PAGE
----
Recipe 017, Holiday Special: Espresso Eggnog

‘Tis the season of eating, drinking, and merry-making! Out come the pine trees and candle holders, along with a festive table spread making its scheduled annual appearance. We especially enjoy nipping away at a holiday beverage with good company on said table, and there are few drinks more suited for the occasion than a luxurious Eggnog. Originally from Britain, this rich combination of cream, spice, raw eggs, and liquor is now enjoyed the world over with countless variations on the choice of spice, alcohol, or dairy equivalent. Our version today is inspired by the flavours of the Kigutha Kenya capsule from Roastworks Coffee Co. As an espresso, it reminds us of a fruitcake! Its sweet, fruity, almost-boozy flavour profile makes it the perfect base for our Espresso Eggnog, and take our word for it that you won’t miss the alcohol in this one (although we won’t judge if you sneak in half a shot of rum or brandy!).

The eggnog mixture requires some prep in advance, but is quite simple to put together. Many folks find an issue with consuming raw eggs due to the threat of food-borne illnesses, so we’ll kick off the recipe with a pasteurisation guide!

How to pasteurise your eggs:

Pasteurising eggs is easiest with a sous vide or immersion circulator, so you’re in luck if you have one – simply follow the time and temperature rules. If not, we can jerry-rig together a similar setup using a sauce pan, a saucer that fits in the pan, and a thermometer.  First, place the saucer in the pan. This will act as a heat shield for the eggs later on. Fill the saucepan with water, turn on your stove, and stick a thermometer in until it reads 60°C (140°F), which is our pasteurisation temperature. At this point, turn your stove to the lowest setting or flame level it will go, and slowly place the eggs in the pan, ensuring that each one is fully submerged. The temperature should not go beyond 61°C (142°F), or the eggs will cook! If it goes up too fast, pop in an ice cube to quickly stabilise the water. Hold the eggs at this temperature range for at least three minutes, and you’re done. You may refrigerate the pasteurised eggs for later use.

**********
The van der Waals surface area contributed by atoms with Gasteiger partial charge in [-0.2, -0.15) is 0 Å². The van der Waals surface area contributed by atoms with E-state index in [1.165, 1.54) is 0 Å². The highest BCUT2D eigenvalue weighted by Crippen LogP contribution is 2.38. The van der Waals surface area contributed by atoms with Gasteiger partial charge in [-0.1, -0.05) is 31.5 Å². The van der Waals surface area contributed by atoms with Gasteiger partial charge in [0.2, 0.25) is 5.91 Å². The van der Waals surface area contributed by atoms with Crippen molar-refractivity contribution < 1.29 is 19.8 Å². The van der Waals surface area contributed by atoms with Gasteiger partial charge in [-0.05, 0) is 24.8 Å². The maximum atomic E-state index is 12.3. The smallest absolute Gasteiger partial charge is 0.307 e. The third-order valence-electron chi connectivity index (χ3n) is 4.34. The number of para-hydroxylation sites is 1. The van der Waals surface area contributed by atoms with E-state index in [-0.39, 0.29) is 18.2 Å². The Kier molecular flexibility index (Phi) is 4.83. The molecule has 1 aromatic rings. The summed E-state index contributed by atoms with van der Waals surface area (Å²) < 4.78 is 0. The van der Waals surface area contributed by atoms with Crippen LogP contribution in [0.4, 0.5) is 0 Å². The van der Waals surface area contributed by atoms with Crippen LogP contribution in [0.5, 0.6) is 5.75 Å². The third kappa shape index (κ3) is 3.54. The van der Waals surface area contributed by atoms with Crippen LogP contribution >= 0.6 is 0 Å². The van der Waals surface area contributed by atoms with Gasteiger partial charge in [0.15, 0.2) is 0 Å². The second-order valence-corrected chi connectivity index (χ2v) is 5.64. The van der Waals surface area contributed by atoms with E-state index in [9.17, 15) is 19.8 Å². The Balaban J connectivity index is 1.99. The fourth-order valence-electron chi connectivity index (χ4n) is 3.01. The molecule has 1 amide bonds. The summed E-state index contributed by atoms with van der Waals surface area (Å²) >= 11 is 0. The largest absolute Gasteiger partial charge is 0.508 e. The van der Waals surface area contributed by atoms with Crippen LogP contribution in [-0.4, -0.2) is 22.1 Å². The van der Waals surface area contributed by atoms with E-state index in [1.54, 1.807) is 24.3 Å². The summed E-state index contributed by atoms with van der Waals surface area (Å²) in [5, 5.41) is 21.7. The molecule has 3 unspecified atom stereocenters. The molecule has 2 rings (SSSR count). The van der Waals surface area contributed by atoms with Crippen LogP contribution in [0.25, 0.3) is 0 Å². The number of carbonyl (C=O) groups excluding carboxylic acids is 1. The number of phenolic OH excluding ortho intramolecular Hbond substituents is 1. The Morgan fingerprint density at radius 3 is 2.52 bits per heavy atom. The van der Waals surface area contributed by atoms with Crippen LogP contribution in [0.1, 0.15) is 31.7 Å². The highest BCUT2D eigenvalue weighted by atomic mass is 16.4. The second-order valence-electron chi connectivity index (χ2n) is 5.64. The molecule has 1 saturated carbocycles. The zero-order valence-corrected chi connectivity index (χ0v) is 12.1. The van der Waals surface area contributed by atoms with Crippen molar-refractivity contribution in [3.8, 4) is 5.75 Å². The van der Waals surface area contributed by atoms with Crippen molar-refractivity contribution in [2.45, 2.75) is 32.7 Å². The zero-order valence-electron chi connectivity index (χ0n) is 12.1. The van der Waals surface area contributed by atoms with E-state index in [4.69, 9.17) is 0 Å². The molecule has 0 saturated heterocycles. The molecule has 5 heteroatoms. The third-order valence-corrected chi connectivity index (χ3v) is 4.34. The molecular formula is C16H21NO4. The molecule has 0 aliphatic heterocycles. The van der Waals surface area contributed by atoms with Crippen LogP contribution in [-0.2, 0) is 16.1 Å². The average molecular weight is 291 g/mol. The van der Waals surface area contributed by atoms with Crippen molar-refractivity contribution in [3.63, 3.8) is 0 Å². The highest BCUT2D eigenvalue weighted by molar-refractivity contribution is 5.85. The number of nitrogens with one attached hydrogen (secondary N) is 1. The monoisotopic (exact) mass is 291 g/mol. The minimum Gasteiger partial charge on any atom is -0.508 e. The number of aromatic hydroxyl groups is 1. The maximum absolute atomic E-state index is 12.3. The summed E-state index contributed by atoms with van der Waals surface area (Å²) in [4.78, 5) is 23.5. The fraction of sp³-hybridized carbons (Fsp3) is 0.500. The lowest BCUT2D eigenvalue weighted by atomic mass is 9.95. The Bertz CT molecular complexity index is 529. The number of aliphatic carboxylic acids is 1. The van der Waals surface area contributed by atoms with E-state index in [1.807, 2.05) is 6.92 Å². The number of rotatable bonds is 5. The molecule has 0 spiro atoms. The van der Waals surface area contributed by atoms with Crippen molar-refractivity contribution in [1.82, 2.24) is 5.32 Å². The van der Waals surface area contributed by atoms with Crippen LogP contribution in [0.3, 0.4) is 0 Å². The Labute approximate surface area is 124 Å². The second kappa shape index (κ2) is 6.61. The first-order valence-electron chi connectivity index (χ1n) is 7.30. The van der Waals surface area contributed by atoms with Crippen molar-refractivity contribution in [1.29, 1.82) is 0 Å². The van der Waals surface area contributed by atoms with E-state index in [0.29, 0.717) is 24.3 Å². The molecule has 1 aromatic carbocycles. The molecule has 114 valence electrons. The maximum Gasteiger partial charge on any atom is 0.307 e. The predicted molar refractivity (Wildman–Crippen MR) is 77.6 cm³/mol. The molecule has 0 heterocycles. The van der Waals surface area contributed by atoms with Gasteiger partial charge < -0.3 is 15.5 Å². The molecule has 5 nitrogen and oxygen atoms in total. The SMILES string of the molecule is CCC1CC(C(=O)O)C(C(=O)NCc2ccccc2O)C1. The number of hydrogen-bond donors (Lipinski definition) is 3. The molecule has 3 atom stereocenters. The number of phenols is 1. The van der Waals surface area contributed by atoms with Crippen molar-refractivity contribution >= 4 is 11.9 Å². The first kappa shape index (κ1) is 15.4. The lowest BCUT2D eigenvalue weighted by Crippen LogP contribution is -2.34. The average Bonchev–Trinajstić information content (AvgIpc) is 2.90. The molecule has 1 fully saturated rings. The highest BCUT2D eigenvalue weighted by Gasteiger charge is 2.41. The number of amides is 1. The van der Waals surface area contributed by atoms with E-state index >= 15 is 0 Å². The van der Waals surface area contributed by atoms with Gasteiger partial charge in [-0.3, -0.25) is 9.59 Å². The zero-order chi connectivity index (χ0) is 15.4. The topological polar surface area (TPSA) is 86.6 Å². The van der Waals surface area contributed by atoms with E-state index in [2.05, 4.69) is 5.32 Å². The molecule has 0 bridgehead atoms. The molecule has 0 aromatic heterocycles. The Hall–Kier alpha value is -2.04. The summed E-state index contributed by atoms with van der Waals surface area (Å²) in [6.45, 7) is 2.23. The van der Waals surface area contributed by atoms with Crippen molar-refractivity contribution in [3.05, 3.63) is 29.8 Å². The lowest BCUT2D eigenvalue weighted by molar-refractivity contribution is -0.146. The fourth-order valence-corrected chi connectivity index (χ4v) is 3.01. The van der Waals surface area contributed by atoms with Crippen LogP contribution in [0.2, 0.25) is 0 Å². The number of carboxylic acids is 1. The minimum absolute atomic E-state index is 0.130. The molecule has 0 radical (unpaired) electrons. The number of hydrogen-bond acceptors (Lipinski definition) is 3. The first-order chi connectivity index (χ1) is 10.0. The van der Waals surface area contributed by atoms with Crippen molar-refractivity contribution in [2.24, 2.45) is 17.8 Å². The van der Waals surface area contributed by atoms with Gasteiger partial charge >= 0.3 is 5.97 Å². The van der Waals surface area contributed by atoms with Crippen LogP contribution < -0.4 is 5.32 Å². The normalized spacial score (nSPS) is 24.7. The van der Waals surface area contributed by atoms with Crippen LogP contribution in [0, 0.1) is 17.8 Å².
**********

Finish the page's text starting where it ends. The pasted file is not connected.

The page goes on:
Ingredients:

Eggnog mix:

  • 160g of heavy cream
  • 480g of full cream milk
  • 80g of white sugar
  • 8 pasteurised eggs
  • 1 tsp or 2.5g of grated nutmeg

Start by whipping the eggs with a mixer or blender until frothy. We’re going for more sippable than thick for this version, so no need to aerate the eggs too much. Add the heavy cream, milk, sugar, and nutmeg and blend some more until the mixture looks thoroughly combined. Chill for at least two hours, but overnight is best for the flavours to meld nicely. This mix makes four servings, and will keep in the fridge for two days.

Espresso Eggnog:

  • 50g or ml espresso (brewed from two capsules)
  • 240g eggnog mixture
  • ice cubes (for shaking)
  • grated nutmeg for garnish

Pull two shots of espresso and place in either a boston or a three-piece shaker. Add the eggnog mixture and ice. Shake until cold, and strain into a 10oz glass, letting all the tasty foam out. Garnish with some additional nutmeg on top. Now, make some more for everyone at the table so you can all have a proper toast to the holidays!  

Recommended Capsule: Kigutha Kenya by Roastworks Coffee Co.

Words & Photos by Jonathan Choi (@theheadbean)

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